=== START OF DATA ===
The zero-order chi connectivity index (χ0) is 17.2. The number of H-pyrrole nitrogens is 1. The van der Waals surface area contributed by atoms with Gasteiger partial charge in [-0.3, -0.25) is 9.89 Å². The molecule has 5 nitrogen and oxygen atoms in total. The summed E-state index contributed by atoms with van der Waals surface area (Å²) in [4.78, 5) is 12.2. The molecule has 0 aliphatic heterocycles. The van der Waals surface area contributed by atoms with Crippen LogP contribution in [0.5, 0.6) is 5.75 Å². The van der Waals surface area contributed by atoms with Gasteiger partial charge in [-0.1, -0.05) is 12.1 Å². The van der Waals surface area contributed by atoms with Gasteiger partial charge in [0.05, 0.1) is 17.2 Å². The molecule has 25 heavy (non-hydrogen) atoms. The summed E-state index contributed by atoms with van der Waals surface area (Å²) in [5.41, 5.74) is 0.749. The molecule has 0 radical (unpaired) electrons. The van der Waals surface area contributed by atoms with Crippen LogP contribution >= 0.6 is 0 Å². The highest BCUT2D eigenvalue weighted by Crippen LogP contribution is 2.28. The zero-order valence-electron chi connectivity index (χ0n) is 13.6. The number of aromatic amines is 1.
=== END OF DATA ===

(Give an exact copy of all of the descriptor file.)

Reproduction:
The zero-order chi connectivity index (χ0) is 17.2. The number of H-pyrrole nitrogens is 1. The van der Waals surface area contributed by atoms with Gasteiger partial charge in [-0.3, -0.25) is 9.89 Å². The molecule has 5 nitrogen and oxygen atoms in total. The summed E-state index contributed by atoms with van der Waals surface area (Å²) in [4.78, 5) is 12.2. The molecule has 0 aliphatic heterocycles. The van der Waals surface area contributed by atoms with Crippen LogP contribution in [0.5, 0.6) is 5.75 Å². The van der Waals surface area contributed by atoms with Gasteiger partial charge in [-0.1, -0.05) is 12.1 Å². The van der Waals surface area contributed by atoms with Gasteiger partial charge in [0.05, 0.1) is 17.2 Å². The molecule has 25 heavy (non-hydrogen) atoms. The summed E-state index contributed by atoms with van der Waals surface area (Å²) in [5.41, 5.74) is 0.749. The molecule has 0 radical (unpaired) electrons. The van der Waals surface area contributed by atoms with Crippen LogP contribution >= 0.6 is 0 Å². The highest BCUT2D eigenvalue weighted by Crippen LogP contribution is 2.28. The zero-order valence-electron chi connectivity index (χ0n) is 13.6. The number of aromatic amines is 1.